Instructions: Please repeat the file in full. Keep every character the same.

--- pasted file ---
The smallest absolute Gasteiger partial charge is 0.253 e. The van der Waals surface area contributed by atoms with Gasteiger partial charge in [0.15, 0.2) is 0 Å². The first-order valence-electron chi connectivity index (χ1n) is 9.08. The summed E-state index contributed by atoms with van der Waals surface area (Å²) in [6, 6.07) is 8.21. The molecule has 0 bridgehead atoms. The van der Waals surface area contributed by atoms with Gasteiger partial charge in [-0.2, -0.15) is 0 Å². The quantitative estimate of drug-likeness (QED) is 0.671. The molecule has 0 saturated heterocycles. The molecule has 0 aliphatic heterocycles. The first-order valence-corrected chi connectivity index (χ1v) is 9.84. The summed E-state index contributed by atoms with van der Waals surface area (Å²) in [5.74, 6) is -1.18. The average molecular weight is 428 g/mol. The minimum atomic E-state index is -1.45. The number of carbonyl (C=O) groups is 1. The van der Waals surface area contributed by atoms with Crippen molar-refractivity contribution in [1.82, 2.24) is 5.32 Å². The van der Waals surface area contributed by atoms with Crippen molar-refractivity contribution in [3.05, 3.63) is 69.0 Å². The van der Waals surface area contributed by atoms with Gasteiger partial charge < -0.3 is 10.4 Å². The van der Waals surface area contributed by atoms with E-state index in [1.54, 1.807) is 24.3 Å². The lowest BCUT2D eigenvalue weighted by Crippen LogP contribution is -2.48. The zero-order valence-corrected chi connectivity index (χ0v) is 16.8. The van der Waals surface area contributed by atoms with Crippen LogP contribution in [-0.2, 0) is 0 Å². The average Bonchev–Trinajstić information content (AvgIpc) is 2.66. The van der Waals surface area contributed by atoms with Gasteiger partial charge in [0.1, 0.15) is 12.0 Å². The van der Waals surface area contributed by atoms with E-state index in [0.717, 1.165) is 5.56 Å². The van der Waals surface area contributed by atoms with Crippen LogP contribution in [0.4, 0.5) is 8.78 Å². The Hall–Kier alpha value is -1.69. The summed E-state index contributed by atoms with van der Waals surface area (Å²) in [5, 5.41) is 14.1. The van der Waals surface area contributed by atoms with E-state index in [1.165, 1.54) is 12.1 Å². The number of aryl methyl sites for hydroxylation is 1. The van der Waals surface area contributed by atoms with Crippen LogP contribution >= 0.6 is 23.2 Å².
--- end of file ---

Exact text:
The smallest absolute Gasteiger partial charge is 0.253 e. The van der Waals surface area contributed by atoms with Gasteiger partial charge in [0.15, 0.2) is 0 Å². The first-order valence-electron chi connectivity index (χ1n) is 9.08. The summed E-state index contributed by atoms with van der Waals surface area (Å²) in [6, 6.07) is 8.21. The molecule has 0 bridgehead atoms. The van der Waals surface area contributed by atoms with Gasteiger partial charge in [-0.2, -0.15) is 0 Å². The quantitative estimate of drug-likeness (QED) is 0.671. The molecule has 0 saturated heterocycles. The molecule has 0 aliphatic heterocycles. The first-order valence-corrected chi connectivity index (χ1v) is 9.84. The summed E-state index contributed by atoms with van der Waals surface area (Å²) in [5.74, 6) is -1.18. The average molecular weight is 428 g/mol. The minimum atomic E-state index is -1.45. The number of carbonyl (C=O) groups is 1. The van der Waals surface area contributed by atoms with Crippen molar-refractivity contribution in [1.82, 2.24) is 5.32 Å². The van der Waals surface area contributed by atoms with Crippen molar-refractivity contribution in [3.05, 3.63) is 69.0 Å². The van der Waals surface area contributed by atoms with Gasteiger partial charge < -0.3 is 10.4 Å². The van der Waals surface area contributed by atoms with E-state index in [1.54, 1.807) is 24.3 Å². The lowest BCUT2D eigenvalue weighted by Crippen LogP contribution is -2.48. The zero-order valence-corrected chi connectivity index (χ0v) is 16.8. The van der Waals surface area contributed by atoms with Crippen LogP contribution in [-0.2, 0) is 0 Å². The average Bonchev–Trinajstić information content (AvgIpc) is 2.66. The van der Waals surface area contributed by atoms with Gasteiger partial charge in [0.1, 0.15) is 12.0 Å². The van der Waals surface area contributed by atoms with E-state index in [0.717, 1.165) is 5.56 Å². The van der Waals surface area contributed by atoms with Crippen LogP contribution in [0.4, 0.5) is 8.78 Å². The Hall–Kier alpha value is -1.69. The summed E-state index contributed by atoms with van der Waals surface area (Å²) in [5, 5.41) is 14.1. The van der Waals surface area contributed by atoms with E-state index in [1.165, 1.54) is 12.1 Å². The number of aryl methyl sites for hydroxylation is 1. The van der Waals surface area contributed by atoms with Crippen LogP contribution >= 0.6 is 23.2 Å².